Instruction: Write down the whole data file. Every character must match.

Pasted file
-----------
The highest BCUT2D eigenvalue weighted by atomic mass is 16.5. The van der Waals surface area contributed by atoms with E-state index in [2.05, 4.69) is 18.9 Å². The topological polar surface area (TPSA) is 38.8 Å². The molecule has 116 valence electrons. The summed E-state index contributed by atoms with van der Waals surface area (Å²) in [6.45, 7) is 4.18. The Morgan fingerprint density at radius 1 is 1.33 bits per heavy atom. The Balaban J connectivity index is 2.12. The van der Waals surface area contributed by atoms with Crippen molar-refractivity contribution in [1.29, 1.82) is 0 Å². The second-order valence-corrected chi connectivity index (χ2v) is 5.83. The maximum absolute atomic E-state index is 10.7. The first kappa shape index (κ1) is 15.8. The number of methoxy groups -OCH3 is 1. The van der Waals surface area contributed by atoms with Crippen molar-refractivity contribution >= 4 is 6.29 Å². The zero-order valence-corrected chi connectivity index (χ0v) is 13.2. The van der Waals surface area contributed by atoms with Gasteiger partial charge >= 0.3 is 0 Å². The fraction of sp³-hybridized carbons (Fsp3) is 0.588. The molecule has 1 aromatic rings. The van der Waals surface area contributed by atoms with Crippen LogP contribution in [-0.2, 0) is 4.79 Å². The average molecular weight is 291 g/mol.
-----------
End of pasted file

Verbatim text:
The highest BCUT2D eigenvalue weighted by atomic mass is 16.5. The van der Waals surface area contributed by atoms with E-state index in [2.05, 4.69) is 18.9 Å². The topological polar surface area (TPSA) is 38.8 Å². The molecule has 116 valence electrons. The summed E-state index contributed by atoms with van der Waals surface area (Å²) in [6.45, 7) is 4.18. The Morgan fingerprint density at radius 1 is 1.33 bits per heavy atom. The Balaban J connectivity index is 2.12. The van der Waals surface area contributed by atoms with Crippen molar-refractivity contribution in [1.29, 1.82) is 0 Å². The second-order valence-corrected chi connectivity index (χ2v) is 5.83. The maximum absolute atomic E-state index is 10.7. The first kappa shape index (κ1) is 15.8. The number of methoxy groups -OCH3 is 1. The van der Waals surface area contributed by atoms with Crippen molar-refractivity contribution >= 4 is 6.29 Å². The zero-order valence-corrected chi connectivity index (χ0v) is 13.2. The van der Waals surface area contributed by atoms with Gasteiger partial charge >= 0.3 is 0 Å². The fraction of sp³-hybridized carbons (Fsp3) is 0.588. The molecule has 1 aromatic rings. The van der Waals surface area contributed by atoms with Crippen LogP contribution in [-0.2, 0) is 4.79 Å². The average molecular weight is 291 g/mol.